Is the economic development model of firms in the CEE region applicable to the MENA countries? 2
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Nour Ben M'Barek
Monday 11 June 2018 Last update on Monday, June 11, 2018 At 2:53 PM

“Is the transition of firms in MENA countries in order to meet the requirements of globalized market Economys already completed ? Do firms from MENA countries, behave according to existing trade theories and pre-existing examples? What should be the role of government in raising the export competitiveness and internationalization of domestic enterprises?”

Such are the questions raised by Dr Alfred Tovias, professor at Department of International Relations of the Hebrew University and FEMISE researcher, who tackles such issues in the latest FEMISE Med Brief, drawing out a comparison between the export performance and behaviours of firms based in the MENA region versus those based within Central Eastern European (CEE) countries, Turkey and Israel.

Questioning whether the economic transition of MENA firms has been completed to meet the requirements of the globalized economic market, Dr. Tovias exposes, in the latest FEMISE Med Brief, a series of conclusions and recommendations derived from his FEMISE-funded research work “The determinants of export performance of firms in selected MENA countries. Comparison to CEE countries, Israel and Turkey”. The study allows to obtain comparable results on the potential role of various firm characteristics to formulate policy-relevant conclusions aimed at increasing the export competitiveness of Economys and the creation of an appropriate institutional environment.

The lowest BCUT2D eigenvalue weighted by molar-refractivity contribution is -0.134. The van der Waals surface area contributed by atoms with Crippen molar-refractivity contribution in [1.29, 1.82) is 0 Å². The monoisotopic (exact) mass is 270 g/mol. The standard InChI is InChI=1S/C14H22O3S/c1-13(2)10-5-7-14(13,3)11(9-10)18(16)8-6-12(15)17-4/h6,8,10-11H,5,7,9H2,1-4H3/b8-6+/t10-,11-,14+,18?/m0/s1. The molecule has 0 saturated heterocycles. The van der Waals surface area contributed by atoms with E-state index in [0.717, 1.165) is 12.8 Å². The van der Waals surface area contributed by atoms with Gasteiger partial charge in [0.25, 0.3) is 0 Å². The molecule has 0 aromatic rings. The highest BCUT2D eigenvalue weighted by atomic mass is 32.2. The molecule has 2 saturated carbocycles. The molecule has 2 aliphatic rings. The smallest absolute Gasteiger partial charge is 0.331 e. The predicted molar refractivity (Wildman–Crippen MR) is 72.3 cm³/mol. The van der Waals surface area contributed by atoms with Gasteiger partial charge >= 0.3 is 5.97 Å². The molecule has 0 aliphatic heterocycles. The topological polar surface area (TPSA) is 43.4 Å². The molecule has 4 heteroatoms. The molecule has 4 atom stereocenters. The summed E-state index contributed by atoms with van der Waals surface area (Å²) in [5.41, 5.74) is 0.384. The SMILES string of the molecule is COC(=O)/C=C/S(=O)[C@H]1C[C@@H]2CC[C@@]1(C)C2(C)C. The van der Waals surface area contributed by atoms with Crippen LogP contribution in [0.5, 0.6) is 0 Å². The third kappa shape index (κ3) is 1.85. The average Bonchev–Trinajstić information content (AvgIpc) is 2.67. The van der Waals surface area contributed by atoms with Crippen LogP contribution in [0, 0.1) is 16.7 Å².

Using a database (BEEPS) of a joint project by the EBRD and the World Bank, the researcher draws a comparison with the export behaviours of firms in the CEE region, Israel and Turkey to determine potentially common criteria that may have a stimulating impact on the growth of exports and which ones do not.

Among his conclusions for the MENA region, it is worth noting that the probability for a firm to grow internationally is related to “the level of productivity, the firm size” as well as resources dedicated to R&D. Meanwhile, the MED Brief stresses the importance of qualified labour as a stimulating factor for exports, while the level of internationalization of the firm also plays a positive part.

As a specificity to the MENA region, the MED Brief also emphasizes that “multi-product firms are also more likely to export”, which contrasts what is observed in CEE firms which rarely need to be multi-product to export.

The MED Brief conducted by the Dr. Tovias reached the conclusion that though there were some common criteria affecting the propensity of firms to export like the “productivity of labour […]”, differences are more relevant. So, compared to the CEE, MENA firms can be export-oriented, even if they are aged and not using foreign technology. Surprisingly corruption does not appear to be a significant determinant to being export-oriented or not for MENA firms.

Finally, the Med Brief highlights a set of policy implications for the MENA governments that follow the conclusions reached by the FEMISE research. Most importantly, to improve export competitiveness, the Brief advocates for policies that develop modern education systems, that provide financial support for R&D and innovation and that attract export-oriented foreign direct investments.

The originality of the recommendations comes from the fact that no direct export promotion is needed if the appropriate structural policies are adopted. The recommendations could be treated as an indirect way of promoting exports.

You can access the MED Brief by following this link !

All FEMISE Policy Briefs are available on the FEMISE website: www.femise.org

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